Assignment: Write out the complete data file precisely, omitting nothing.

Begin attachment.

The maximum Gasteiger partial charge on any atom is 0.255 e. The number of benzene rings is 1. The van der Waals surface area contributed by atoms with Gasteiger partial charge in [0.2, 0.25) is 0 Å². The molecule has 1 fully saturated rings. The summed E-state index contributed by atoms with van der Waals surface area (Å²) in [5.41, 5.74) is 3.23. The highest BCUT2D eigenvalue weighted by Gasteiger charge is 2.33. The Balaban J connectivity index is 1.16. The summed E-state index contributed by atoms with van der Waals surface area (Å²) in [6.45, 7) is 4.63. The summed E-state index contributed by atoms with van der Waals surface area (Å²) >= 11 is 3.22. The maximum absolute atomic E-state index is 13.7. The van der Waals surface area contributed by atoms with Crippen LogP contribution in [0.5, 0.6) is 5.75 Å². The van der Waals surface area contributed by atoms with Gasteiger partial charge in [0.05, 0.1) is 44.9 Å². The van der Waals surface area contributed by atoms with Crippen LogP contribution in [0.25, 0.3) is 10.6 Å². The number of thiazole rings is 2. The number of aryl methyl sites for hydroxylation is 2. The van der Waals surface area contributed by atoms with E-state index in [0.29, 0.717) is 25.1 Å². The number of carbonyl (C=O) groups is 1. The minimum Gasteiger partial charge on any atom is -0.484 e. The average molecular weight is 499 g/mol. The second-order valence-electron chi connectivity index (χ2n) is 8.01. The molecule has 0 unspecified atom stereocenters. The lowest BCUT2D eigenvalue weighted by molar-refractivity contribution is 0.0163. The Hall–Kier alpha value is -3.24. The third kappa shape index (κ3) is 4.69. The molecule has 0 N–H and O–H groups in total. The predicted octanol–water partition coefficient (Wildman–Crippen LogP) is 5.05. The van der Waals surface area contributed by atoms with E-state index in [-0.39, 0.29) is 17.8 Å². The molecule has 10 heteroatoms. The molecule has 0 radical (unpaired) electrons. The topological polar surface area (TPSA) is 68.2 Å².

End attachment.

The maximum Gasteiger partial charge on any atom is 0.255 e. The number of benzene rings is 1. The van der Waals surface area contributed by atoms with Gasteiger partial charge in [0.2, 0.25) is 0 Å². The molecule has 1 fully saturated rings. The summed E-state index contributed by atoms with van der Waals surface area (Å²) in [5.41, 5.74) is 3.23. The highest BCUT2D eigenvalue weighted by Gasteiger charge is 2.33. The Balaban J connectivity index is 1.16. The summed E-state index contributed by atoms with van der Waals surface area (Å²) in [6.45, 7) is 4.63. The summed E-state index contributed by atoms with van der Waals surface area (Å²) >= 11 is 3.22. The maximum absolute atomic E-state index is 13.7. The van der Waals surface area contributed by atoms with Crippen LogP contribution in [0.5, 0.6) is 5.75 Å². The van der Waals surface area contributed by atoms with Gasteiger partial charge in [0.05, 0.1) is 44.9 Å². The van der Waals surface area contributed by atoms with Crippen LogP contribution in [0.25, 0.3) is 10.6 Å². The number of thiazole rings is 2. The number of aryl methyl sites for hydroxylation is 2. The van der Waals surface area contributed by atoms with E-state index in [0.29, 0.717) is 25.1 Å². The number of carbonyl (C=O) groups is 1. The minimum Gasteiger partial charge on any atom is -0.484 e. The average molecular weight is 499 g/mol. The second-order valence-electron chi connectivity index (χ2n) is 8.01. The molecule has 0 unspecified atom stereocenters. The lowest BCUT2D eigenvalue weighted by molar-refractivity contribution is 0.0163. The Hall–Kier alpha value is -3.24. The third kappa shape index (κ3) is 4.69. The molecule has 0 N–H and O–H groups in total. The predicted octanol–water partition coefficient (Wildman–Crippen LogP) is 5.05. The van der Waals surface area contributed by atoms with E-state index in [-0.39, 0.29) is 17.8 Å². The molecule has 10 heteroatoms. The molecule has 0 radical (unpaired) electrons. The topological polar surface area (TPSA) is 68.2 Å².